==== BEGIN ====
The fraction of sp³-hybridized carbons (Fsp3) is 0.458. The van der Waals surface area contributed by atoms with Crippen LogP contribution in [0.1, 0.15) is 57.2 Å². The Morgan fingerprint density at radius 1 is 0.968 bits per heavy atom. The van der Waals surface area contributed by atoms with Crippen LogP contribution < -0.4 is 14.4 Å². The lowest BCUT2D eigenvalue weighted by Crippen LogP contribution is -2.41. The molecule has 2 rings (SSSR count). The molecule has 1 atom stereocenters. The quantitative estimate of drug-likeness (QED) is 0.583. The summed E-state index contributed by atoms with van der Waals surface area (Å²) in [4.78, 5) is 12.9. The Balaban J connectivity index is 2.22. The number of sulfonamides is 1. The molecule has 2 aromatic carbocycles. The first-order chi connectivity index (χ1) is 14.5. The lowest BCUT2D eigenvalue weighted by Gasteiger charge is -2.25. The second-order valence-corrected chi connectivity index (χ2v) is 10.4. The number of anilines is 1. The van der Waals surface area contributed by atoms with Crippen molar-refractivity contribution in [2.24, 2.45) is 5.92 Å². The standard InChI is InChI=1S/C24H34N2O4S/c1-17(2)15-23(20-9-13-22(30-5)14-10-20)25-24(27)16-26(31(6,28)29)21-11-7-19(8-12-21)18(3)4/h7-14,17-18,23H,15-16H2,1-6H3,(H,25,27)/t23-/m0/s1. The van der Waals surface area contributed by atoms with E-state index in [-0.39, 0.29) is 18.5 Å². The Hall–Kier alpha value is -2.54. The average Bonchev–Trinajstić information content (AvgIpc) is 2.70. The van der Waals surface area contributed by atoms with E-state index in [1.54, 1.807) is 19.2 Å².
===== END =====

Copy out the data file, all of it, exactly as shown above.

The fraction of sp³-hybridized carbons (Fsp3) is 0.458. The van der Waals surface area contributed by atoms with Crippen LogP contribution in [0.1, 0.15) is 57.2 Å². The Morgan fingerprint density at radius 1 is 0.968 bits per heavy atom. The van der Waals surface area contributed by atoms with Crippen LogP contribution < -0.4 is 14.4 Å². The lowest BCUT2D eigenvalue weighted by Crippen LogP contribution is -2.41. The molecule has 2 rings (SSSR count). The molecule has 1 atom stereocenters. The quantitative estimate of drug-likeness (QED) is 0.583. The summed E-state index contributed by atoms with van der Waals surface area (Å²) in [4.78, 5) is 12.9. The Balaban J connectivity index is 2.22. The number of sulfonamides is 1. The molecule has 2 aromatic carbocycles. The first-order chi connectivity index (χ1) is 14.5. The lowest BCUT2D eigenvalue weighted by Gasteiger charge is -2.25. The second-order valence-corrected chi connectivity index (χ2v) is 10.4. The number of anilines is 1. The van der Waals surface area contributed by atoms with Crippen molar-refractivity contribution in [2.24, 2.45) is 5.92 Å². The standard InChI is InChI=1S/C24H34N2O4S/c1-17(2)15-23(20-9-13-22(30-5)14-10-20)25-24(27)16-26(31(6,28)29)21-11-7-19(8-12-21)18(3)4/h7-14,17-18,23H,15-16H2,1-6H3,(H,25,27)/t23-/m0/s1. The van der Waals surface area contributed by atoms with E-state index in [-0.39, 0.29) is 18.5 Å². The Hall–Kier alpha value is -2.54. The average Bonchev–Trinajstić information content (AvgIpc) is 2.70. The van der Waals surface area contributed by atoms with E-state index in [1.54, 1.807) is 19.2 Å².